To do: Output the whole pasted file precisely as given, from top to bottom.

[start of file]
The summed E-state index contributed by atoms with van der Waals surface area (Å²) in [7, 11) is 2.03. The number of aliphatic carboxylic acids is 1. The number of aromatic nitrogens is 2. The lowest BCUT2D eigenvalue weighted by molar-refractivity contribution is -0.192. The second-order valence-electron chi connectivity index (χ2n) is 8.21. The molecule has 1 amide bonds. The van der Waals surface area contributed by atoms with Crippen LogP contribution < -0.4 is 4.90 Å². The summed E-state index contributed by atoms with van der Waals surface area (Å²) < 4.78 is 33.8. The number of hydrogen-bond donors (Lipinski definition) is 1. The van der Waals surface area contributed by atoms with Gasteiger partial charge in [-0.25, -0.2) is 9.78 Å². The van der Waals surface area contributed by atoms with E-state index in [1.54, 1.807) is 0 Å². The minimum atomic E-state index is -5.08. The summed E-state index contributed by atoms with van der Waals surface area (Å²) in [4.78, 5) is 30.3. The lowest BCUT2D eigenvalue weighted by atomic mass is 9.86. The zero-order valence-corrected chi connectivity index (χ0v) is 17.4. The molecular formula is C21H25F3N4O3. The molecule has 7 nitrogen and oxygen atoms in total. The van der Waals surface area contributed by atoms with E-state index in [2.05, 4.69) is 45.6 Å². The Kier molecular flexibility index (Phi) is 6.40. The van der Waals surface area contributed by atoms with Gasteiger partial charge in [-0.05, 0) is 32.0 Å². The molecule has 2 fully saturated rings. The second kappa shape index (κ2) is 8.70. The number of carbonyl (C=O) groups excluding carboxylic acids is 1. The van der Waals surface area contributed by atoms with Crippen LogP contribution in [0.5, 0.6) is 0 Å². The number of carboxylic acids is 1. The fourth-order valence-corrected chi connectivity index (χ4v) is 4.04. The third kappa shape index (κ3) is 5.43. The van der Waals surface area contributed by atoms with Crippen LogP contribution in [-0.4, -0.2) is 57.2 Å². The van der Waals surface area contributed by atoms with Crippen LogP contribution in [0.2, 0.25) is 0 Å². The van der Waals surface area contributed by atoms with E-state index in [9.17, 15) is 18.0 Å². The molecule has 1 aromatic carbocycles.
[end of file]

The summed E-state index contributed by atoms with van der Waals surface area (Å²) in [7, 11) is 2.03. The number of aliphatic carboxylic acids is 1. The number of aromatic nitrogens is 2. The lowest BCUT2D eigenvalue weighted by molar-refractivity contribution is -0.192. The second-order valence-electron chi connectivity index (χ2n) is 8.21. The molecule has 1 amide bonds. The van der Waals surface area contributed by atoms with Crippen LogP contribution < -0.4 is 4.90 Å². The summed E-state index contributed by atoms with van der Waals surface area (Å²) < 4.78 is 33.8. The number of hydrogen-bond donors (Lipinski definition) is 1. The van der Waals surface area contributed by atoms with Gasteiger partial charge in [-0.25, -0.2) is 9.78 Å². The van der Waals surface area contributed by atoms with E-state index in [1.54, 1.807) is 0 Å². The minimum atomic E-state index is -5.08. The summed E-state index contributed by atoms with van der Waals surface area (Å²) in [4.78, 5) is 30.3. The lowest BCUT2D eigenvalue weighted by atomic mass is 9.86. The zero-order valence-corrected chi connectivity index (χ0v) is 17.4. The molecular formula is C21H25F3N4O3. The molecule has 7 nitrogen and oxygen atoms in total. The van der Waals surface area contributed by atoms with E-state index in [2.05, 4.69) is 45.6 Å². The Kier molecular flexibility index (Phi) is 6.40. The van der Waals surface area contributed by atoms with Gasteiger partial charge in [-0.05, 0) is 32.0 Å². The molecule has 2 fully saturated rings. The second kappa shape index (κ2) is 8.70. The number of carbonyl (C=O) groups excluding carboxylic acids is 1. The van der Waals surface area contributed by atoms with Crippen LogP contribution in [0.5, 0.6) is 0 Å². The number of carboxylic acids is 1. The fourth-order valence-corrected chi connectivity index (χ4v) is 4.04. The third kappa shape index (κ3) is 5.43. The van der Waals surface area contributed by atoms with Crippen LogP contribution in [-0.4, -0.2) is 57.2 Å². The van der Waals surface area contributed by atoms with Crippen LogP contribution in [0.2, 0.25) is 0 Å². The van der Waals surface area contributed by atoms with E-state index in [9.17, 15) is 18.0 Å². The molecule has 1 aromatic carbocycles.